Leona Divide 50 miler. 9,000 feet of climbing, 40 miles of singletrack, 10 miles of fireroad, all rolling hills in the Sierra Pelona Mountains.
My goal for Leona was to run skillfully. What does that mean, exactly? Well, I’ve run some pretty unskillful races before. The one that comes to mind most is Sierra Nevada Endurance Run, where I went out too fast, faded physically in the heat at around the 30 mile mark, and then broke down mentally soon after, resulting in a miserable time that was way off my goal, but was still good enough to earn me second place in my division because everyone else was suffering too in the heat.
The week before Leona Divide, my friend Maggie ran Labor of Love 100 miler, a hilly road race in the Nevada desert. Maggie was the defending women’s champ and is the women’s course record holder. Her crew reports she was running full of joy, like a little kid. That excitement earned her a 3:06 22.5 mile split, which quite probably meant a marathon PR.
The problem was that this was not a marathon but a 100 mile race, and it was hot and exposed out in the desert. By my calculations she was on pace to run a 15 hr 100 miler, late mile slowdown included, taking 5 hours off her own PR and course record, and running the one of the fastest women’s 100 milers in recent years. Her childlike glee at mile 23 was not so evident at mile 45, and at mile 53 she dropped and had to be hospitalized.
This is an extreme example of what I and so many others often do. The legendary Eric Clifton is known for this same crash-and-burn approach. It serves some runners well, and Maggie usually gets away with it, finishing first or second.
I am not a strong enough runner to make that work. That kind of race is not dissimilar to the way I lived my life in my 20s: I’d manage to hustle up barely enough money to last 2 weeks, blow it all on partying and excitement in the first week, and spend the last week with barely enough to eat. It was not a skillful and balanced life. For me, a skillful race would mean a disciplined race.
Shunryu Suzuki wrote “It is necessary for us to keep the constant way. Zen is not some sort of excitement but concentration on our usual everyday routine. If you become too busy and too excited, your mind becomes rough and ragged. This is not good. Try to always be calm and joyful and keep yourself from excitement…If we become interested in some excitement, we will become completely involved in our busy life and we will be lost. But if your mind is calm and constant, you can keep yourself away from the noisy world even though you are in the midst of it.”
I spend all these hours running up in the mountains because I am training for a race, but I also race in order to spend all these hours up in the mountains training for it. The mountains are where I go to get away from the noisy world.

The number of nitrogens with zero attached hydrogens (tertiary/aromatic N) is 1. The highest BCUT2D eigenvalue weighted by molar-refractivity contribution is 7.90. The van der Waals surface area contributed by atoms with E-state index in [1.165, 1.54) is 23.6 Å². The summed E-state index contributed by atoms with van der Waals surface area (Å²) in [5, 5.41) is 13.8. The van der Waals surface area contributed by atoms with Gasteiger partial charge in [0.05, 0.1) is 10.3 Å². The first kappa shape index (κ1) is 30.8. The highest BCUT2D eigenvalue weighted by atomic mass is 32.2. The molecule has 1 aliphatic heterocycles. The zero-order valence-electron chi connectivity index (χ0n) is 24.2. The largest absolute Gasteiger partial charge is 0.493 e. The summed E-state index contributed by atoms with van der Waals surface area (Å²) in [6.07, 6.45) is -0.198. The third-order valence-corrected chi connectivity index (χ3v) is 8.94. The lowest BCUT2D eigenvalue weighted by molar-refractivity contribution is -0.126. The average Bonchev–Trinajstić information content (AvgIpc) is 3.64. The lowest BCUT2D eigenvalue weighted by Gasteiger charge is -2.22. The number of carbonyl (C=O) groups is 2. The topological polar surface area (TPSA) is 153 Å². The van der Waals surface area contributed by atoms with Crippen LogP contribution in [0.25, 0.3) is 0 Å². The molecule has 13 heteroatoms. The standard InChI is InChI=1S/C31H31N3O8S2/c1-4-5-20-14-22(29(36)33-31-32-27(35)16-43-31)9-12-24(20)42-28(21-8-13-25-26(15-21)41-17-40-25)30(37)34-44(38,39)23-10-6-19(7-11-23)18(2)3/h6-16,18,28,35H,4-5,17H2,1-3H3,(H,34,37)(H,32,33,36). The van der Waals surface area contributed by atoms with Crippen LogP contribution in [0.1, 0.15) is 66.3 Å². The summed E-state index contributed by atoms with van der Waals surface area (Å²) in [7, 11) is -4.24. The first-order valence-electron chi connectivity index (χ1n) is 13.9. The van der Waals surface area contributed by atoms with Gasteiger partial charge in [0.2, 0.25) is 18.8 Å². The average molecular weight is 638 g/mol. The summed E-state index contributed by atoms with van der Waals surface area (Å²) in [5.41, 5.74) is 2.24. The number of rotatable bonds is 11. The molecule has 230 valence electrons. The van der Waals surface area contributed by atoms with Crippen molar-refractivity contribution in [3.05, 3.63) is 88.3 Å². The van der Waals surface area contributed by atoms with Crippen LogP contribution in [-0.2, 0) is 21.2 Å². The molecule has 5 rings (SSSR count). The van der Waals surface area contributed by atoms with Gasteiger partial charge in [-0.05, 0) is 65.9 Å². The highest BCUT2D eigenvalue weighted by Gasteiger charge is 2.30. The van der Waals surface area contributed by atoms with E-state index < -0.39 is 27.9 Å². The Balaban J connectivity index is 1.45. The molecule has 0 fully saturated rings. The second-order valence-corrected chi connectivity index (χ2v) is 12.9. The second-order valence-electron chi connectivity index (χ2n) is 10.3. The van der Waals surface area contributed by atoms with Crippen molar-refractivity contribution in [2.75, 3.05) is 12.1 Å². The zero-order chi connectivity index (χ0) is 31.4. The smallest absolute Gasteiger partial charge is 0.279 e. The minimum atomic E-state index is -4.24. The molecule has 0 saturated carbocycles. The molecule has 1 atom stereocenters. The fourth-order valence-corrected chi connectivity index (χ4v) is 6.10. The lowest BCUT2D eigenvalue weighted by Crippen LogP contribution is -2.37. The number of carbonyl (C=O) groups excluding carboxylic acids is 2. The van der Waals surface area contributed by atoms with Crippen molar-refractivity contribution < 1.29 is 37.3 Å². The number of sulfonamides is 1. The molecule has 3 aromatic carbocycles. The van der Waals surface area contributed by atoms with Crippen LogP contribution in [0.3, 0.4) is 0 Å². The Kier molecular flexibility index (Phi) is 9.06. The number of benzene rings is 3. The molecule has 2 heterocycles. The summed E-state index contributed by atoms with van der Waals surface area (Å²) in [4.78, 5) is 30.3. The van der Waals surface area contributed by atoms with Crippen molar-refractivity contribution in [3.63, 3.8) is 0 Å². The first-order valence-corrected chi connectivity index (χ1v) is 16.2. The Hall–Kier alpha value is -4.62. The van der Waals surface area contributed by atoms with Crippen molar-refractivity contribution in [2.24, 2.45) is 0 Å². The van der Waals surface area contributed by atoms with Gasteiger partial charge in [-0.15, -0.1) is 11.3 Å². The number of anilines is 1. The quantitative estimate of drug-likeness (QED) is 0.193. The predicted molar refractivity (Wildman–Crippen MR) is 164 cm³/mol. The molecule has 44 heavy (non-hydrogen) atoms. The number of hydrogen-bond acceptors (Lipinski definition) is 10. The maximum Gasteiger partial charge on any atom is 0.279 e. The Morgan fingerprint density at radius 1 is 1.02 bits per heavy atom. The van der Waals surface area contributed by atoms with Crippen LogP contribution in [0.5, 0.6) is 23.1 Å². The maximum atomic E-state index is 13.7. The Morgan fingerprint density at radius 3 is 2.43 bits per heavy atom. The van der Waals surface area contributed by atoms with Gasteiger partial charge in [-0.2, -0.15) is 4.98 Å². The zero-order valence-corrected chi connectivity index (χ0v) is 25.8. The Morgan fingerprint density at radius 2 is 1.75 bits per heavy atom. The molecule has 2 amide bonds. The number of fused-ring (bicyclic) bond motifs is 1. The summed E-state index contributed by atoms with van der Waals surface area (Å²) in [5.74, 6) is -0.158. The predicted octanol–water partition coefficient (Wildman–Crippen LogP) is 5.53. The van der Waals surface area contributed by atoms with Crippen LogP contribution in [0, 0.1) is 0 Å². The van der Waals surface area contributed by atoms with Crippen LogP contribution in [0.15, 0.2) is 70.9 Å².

The Lake Hughes Community Center was packed at 5am. A number of people had gone up Friday, enjoyed the pre race dinner, a fun-run hosted by race sponsor Montrail, and a screening of the Western States movie “Unbreakable” All the usual gang was there: George Velasco, Tiffany Guerra, Sally McRae, Jorge Pacheco, Dominic Grossman, Donn Ozaki, along with some of the people I don’t see as frequently, like Eric Clifton. Sada Crawford was making her return after a little more than a year off due to a broken foot. Kista checked in with Keira, snapped photos and talked to friends while I complained about the cold. A bunch of the old running running gang were there: Carlo, Drew, Blair & Omar, all running their first 50K, and Luis, running his second. I haven’t been running with them much this year because my training has been later in the day (for heat) and up in the mountains.
Because Leona Divide is a Montrail Cup race, with automatic entry into Western States for the first and second place male and female winners, it attracts the top ultra runners in the country. Because race director Keira Henninger knows how to put on and promote a good production, because local running store ARC has linked up with Keira, and, finally, because there is a 50K in addition to the 50 miler, there were a lot of road runners running their first ultra.
One of the (many) things that makes ultras special and that distinguishes them from big road events that have 20,000 or more participants, is that the newbies are shoulder to shoulder with the elites. I’m not sure if Omar knew who all the runners he was standing aside (and in front) were, looking in bemusement as he flexed his muscles for the camera, but 4 of them would shatter Ben Hian’s 17-year-old course record. Even if he didn’t know who he was lined up next to, Omar was clearly thrilled to be there.
I lined up at back. I figured it would be better to pass people in the beginning than to get caught up in the excitement nearer the front of the pack.
The race began with a 4 mile climb up a wide fire-road, which was perfect; it allowed the front runners to make their moves past the enthusiastic newbies unsure of trail etiquette. It was an 8 mile climb to the first aid station, and during that climb we passed what would be aid station 2, just setting up. This was an mile loop that would not be repeated on the return. The rest of the course was out-and-back. The second aid station was manned by folks from ARC, one of the local shops, very supportive of local races and the running community and getting behind their first ultra. It was good to see so many familiar faces.
The first 12 miles had been mostly uphill. Past aid station 2 came the first significant downhill – a 3 – 4 mile stretch of singletrack down to the 16 mile mark, and our drop bags. Aid station 3 (which was also aid station 9) was also the one place where runners had access to crews, friends, families, spectators, etc., as it was at the one spot on the course that crossed a road.
Kista, who was originally supposed to run the race before getting sidelined with injury, was volunteering at 3. I asked her about some of our friends: Jorge Pacheco, Sada Crawford, Tiffany Guerra… Jorge’s wife Mari Lemus was there and cheered me on. I was just about 15 minutes ahead of my schedule as I left the aid station and started the first significant climb the race, a 4 mile stretch of narrow singletrack.
I had not anticipated seeing runners on the return quite that soon and was looking down at the ground, which is my habit on uphills, so that I don’t notice the length of the climb. I heard someone yell and jumped out of the way with an apology. It was Sada, scampering down the steep hill, on her way to a very strong 50K win in her first race back after being sidelined over a year with a broken foot. She said hello as she sped past.
As I approached aid staion 4 and the 50K turnaround, I started to see a lot more runners I knew, passing me on their way back in. The trails were about to thin out considerably as half the runners were turning.